History books will mention 2020 as the year marked by the COVID-19 virus. The pandemic changed the way we lived our lives – everything from travelling to working.
The economic impact of the pandemic is incommensurable. Sure, we can talk of it in terms of GDP change and other economic indicators that help to assess the impact. However, the opportunity-cost that has been lost to 2020 is difficult to recover in the period ahead without more sacrifices.
Consumer behaviour changed. The way people spend money and how they value money changed dramatically. Also – the way people work changed too. Suddenly, employers have a different option on the table – remote working. 2020 lockdowns and restrictions made it necessary for employers to experiment with remote working for several months. Therefore, at the end of the pandemic, companies will have an easier time comparing the advantages and disadvantages of this new system of production.
Pros and Cons of Remote Working
Many people strive for working alone. They are more productive and can focus better without disruptions. The problem is that as humans, we are social creatures. We love gathering, talking, discussing, and analysing – in person.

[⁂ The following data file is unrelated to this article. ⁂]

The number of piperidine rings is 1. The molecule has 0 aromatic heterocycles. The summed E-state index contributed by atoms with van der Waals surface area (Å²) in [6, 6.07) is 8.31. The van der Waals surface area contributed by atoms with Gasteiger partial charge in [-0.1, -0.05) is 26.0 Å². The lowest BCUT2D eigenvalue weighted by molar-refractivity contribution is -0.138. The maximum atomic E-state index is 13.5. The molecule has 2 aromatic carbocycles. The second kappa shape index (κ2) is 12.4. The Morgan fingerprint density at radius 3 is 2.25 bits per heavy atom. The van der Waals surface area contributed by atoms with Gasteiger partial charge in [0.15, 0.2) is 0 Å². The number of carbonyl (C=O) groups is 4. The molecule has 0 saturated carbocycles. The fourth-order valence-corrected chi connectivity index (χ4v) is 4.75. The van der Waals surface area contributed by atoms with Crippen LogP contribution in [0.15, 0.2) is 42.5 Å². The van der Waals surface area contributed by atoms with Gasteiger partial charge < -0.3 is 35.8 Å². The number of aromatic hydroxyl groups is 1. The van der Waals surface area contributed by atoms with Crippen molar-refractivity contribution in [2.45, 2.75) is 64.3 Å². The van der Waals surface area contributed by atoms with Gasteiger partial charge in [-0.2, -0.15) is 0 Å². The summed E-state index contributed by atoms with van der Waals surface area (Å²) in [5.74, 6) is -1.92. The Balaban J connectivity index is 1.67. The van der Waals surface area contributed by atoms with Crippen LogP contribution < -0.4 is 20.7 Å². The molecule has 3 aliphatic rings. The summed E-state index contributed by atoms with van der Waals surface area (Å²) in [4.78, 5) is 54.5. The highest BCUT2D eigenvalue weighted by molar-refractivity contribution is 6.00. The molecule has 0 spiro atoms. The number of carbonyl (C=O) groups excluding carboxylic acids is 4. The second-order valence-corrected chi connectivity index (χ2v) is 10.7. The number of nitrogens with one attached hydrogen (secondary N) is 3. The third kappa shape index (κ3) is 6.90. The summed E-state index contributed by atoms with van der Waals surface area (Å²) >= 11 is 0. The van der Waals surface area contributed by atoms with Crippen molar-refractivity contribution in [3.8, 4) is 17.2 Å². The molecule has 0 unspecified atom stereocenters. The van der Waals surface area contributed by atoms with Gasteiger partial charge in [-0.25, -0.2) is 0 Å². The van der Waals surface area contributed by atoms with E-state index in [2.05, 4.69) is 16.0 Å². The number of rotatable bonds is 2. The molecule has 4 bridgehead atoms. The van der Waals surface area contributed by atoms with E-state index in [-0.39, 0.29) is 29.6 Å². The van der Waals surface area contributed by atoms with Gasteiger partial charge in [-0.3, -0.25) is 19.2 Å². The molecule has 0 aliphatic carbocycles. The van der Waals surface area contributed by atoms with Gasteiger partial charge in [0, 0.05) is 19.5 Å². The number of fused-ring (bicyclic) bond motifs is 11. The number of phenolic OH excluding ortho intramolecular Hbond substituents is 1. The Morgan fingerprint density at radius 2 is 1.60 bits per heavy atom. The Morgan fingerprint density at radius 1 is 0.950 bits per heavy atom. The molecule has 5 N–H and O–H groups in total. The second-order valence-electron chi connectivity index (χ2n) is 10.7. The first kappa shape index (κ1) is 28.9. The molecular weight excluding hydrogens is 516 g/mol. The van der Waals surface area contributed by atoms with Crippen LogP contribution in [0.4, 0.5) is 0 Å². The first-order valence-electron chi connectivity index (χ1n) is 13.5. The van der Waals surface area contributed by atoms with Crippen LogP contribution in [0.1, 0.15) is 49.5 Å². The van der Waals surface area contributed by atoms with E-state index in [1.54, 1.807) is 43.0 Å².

Much of the world’s population was forced to work from home wherever possible. As always, industries strived to adapt to the new situation quickly. Luckily, the infrastructure and the technology existed to facilitate this change (i.e broadband internet, video conferencing etc). Computer sales skyrocketed, as almost every household had to create a small office space, or at least buy a laptop.
The global FX market was strongly affected by the change in consumer behavior. For example, by bidding for tech stocks, the Nasdaq 100 index quickly reached a new all-time high during the pandemic. In turn, this triggered a lower USD move across the FX dashboard and a risk-on trading environment (e.g. higher EURUSD, AUDUSD, GBPUSD – lower USDCAD, USDJPY).
Remote working comes with plenty of benefits many employees look for – less energy spent on commuting, flexible hours, more sleep, and more time available to spend with the family.
On the other hand, many people have a hard time staying motivated, and loneliness is often reported as one of the significant downsides. Working from home also comes with plenty of distractions and the need to cope with an unreliable WiFi or Internet connection. Also, people reportedly have a hard time unplugging after work and even finding time to take a vacation – blurring the lines between work and home life.
One thing is sure. Remote working is here to stay, but not everyone is happy with it. While it may be the new normal, the moment restrictions are lifted, and it is safe to come back to the office again, most people will likely choose to do so.